Biography & Memoir The Odd Couple by Richard Bradford

Published on October 21st, 2012


The Odd Couple: The Curious Friendship Between Kinglsey Amis and Philip Larkin by Richard Bradford

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Blurb: Kingsley Amis and Philip Larkin altered the landscape of post-war British fiction and poetry and were among the most popular serious literary writers of the second half of the twentieth century. Respectively, their fiction and poetry particularly works such as Lucky Jim and The Whitsun Weddings have captured the imagination of the reading public and speak to us of something innately English and timeless. Published works only touch the surface of the bizarre and magnetic relationship between these two controversial and eccentric writers. The true, complex story is told here for the first time. Thoroughly researched, and brilliantly composed by Richard Bradford, author of critically acclaimed separate biographies of both writers, and of Martin Amis, The Odd Couple shows us these two literary giants as we have never seen them before. It also shows us how much of their most important work is an index to their relationship. Had they not met they would not have become the writers they were. (The Robson Press, 2012)

Martin Amis: The Biography by Richard Bradford

The Life of a Long-Distance Writer: A Biography of Alan Sillitoe by Richard Bradford

The Complete Poems by Philip Larkin

Virginia Blackburn, The Daily Express

Both men emerge as absolute monsters … This is a brilliantly written book but do not expect to emerge from it with an enhanced view of human nature.

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DJ Taylor, The Independent on Sunday

Bradford teases all this out with considerable artfulness and great sympathy, amid a sprinkling of tiny errors … On the plus side, for a practising academic, Bradford has a cheeringly anti-academic style and rarely respects any of the reputations he runs up against.

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Roger Lewis, The Daily Mail

As the superlative Richard Bradford explains: ‘Each found in the other dimensions of their own personality either more fully developed or comfortably contained.’

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Nigel Jones, The Spectator

All this is entertainingly related by Richard Bradford — who has already written biographies of both men — with commendable brio and brevity. A fine critic, he gives due weight to the work, as well as regaling us with frank, sometimes scorching details of the lives — not least the two men’s witheringly scatological assessments of their friends and enemies (‘bum’, ‘shit’ and ‘cunt’ were much-used epithets). Their friendship was conducted chiefly by post, and Bradford has quarried the correspondence for this concise dual life in letters and brought up the gems.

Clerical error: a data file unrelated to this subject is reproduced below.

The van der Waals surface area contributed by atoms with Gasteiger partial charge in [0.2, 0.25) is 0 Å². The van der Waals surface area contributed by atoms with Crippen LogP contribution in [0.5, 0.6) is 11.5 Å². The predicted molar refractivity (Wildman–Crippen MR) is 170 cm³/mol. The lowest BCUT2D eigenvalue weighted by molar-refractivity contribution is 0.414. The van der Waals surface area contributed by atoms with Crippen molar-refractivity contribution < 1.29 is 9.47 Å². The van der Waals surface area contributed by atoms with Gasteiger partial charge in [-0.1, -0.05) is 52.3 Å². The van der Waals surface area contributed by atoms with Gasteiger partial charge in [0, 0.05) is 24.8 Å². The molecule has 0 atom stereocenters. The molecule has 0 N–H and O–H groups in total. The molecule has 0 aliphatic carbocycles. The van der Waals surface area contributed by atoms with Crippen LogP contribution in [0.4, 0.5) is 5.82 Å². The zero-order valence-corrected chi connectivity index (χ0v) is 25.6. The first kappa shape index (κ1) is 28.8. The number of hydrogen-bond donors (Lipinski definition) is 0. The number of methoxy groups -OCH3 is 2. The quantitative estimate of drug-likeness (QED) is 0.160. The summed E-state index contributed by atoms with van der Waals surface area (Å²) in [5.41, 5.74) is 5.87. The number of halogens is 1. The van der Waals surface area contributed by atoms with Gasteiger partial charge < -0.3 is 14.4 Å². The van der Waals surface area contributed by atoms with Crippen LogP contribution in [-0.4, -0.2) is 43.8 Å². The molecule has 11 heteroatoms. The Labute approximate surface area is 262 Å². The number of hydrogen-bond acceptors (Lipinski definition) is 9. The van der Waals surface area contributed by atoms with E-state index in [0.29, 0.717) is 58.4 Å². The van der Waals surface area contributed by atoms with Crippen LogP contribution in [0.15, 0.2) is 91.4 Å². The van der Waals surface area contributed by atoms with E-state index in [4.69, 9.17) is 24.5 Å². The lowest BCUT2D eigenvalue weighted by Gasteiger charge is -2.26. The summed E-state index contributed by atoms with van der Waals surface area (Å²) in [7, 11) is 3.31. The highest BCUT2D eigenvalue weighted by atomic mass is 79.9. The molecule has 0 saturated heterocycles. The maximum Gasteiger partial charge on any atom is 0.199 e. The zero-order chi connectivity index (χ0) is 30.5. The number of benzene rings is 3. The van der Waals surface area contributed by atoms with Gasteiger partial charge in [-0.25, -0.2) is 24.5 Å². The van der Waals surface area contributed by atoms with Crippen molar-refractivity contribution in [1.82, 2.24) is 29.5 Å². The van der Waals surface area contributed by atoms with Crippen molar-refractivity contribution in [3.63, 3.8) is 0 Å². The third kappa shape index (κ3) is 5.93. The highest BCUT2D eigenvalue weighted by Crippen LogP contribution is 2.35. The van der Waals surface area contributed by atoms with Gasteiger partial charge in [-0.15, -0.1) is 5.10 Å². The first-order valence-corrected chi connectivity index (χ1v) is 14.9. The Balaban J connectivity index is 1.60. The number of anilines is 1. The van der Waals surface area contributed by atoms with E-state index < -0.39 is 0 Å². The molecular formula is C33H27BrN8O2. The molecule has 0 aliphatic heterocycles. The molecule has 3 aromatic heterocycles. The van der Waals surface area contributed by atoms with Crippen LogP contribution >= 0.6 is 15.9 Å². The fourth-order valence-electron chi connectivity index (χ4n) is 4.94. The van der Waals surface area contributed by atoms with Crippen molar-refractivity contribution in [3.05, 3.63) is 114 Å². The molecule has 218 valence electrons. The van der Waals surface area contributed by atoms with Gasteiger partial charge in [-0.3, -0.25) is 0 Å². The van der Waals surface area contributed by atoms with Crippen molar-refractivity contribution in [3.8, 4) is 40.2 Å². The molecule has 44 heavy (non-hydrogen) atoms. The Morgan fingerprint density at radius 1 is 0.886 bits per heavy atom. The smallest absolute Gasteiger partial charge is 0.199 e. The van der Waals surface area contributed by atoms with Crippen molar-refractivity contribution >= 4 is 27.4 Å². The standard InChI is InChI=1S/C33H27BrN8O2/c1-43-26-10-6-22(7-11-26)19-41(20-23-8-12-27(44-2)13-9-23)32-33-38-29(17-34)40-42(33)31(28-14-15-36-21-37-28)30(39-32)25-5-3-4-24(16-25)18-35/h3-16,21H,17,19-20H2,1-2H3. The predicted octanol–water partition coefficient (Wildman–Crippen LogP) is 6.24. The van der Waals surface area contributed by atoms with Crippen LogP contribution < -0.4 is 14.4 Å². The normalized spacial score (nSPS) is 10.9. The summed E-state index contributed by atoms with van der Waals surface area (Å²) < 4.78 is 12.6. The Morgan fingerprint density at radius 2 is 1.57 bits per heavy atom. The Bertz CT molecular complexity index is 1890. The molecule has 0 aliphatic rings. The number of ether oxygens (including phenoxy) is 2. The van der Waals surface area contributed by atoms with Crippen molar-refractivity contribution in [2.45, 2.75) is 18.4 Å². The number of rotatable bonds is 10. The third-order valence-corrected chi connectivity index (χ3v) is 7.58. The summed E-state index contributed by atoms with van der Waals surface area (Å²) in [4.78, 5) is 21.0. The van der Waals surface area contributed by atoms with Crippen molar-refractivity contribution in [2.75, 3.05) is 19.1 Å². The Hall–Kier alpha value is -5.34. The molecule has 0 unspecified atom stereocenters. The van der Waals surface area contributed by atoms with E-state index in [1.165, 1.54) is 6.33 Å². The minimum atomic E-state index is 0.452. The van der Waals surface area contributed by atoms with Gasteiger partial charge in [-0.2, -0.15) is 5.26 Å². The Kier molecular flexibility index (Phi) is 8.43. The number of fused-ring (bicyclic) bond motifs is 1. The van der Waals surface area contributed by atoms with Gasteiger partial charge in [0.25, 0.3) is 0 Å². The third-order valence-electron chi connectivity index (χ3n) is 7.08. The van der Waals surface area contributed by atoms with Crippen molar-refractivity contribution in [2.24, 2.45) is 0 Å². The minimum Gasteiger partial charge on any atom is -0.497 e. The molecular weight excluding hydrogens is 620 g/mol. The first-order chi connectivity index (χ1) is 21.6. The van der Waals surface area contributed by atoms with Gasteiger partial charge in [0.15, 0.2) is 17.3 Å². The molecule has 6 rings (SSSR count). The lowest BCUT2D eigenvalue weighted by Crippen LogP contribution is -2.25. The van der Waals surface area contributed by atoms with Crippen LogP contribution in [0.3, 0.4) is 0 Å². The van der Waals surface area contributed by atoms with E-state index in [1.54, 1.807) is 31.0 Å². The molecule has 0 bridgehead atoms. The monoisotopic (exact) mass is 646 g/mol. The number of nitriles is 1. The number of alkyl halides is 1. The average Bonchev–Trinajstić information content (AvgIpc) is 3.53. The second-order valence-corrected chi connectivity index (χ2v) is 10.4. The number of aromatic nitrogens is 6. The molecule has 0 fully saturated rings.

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Christopher Hart, The Sunday Times

Lively, readable and often scandalous … Many of their letters about girls were fantasy, especially about young girls. Pubescent, but only just, was their agreed ideal: the 12-16 age group. Nowadays such feelings are classed as paedophilia, although perhaps we ought to revive the neglected word ephebophilia (love of youth) here. It’s tricky territory in today’s Salem, 1692-type atmosphere, admittedly. Perhaps both writers should be put on some post-mortem Jimmy Savile register, along with Elvis, Edgar Allan Poe, Romeo and quite a few others.


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Craig Brown, The Mail on Sunday

“It is a triumph of ‘cut and paste’ — indeed, such a triumph that by now Bradford must be able to press the Command button and C for Copy simultaneously in his sleep … never before have I come across quite such a shameless exercise in marketing old rope … Is self-plagiarism an offence in academia? I suppose it is better than plagiarising others, but I wonder what the professor would say if his students were to produce essays which, on closer inspection, turned out to be copied from essays they’d given in earlier?”

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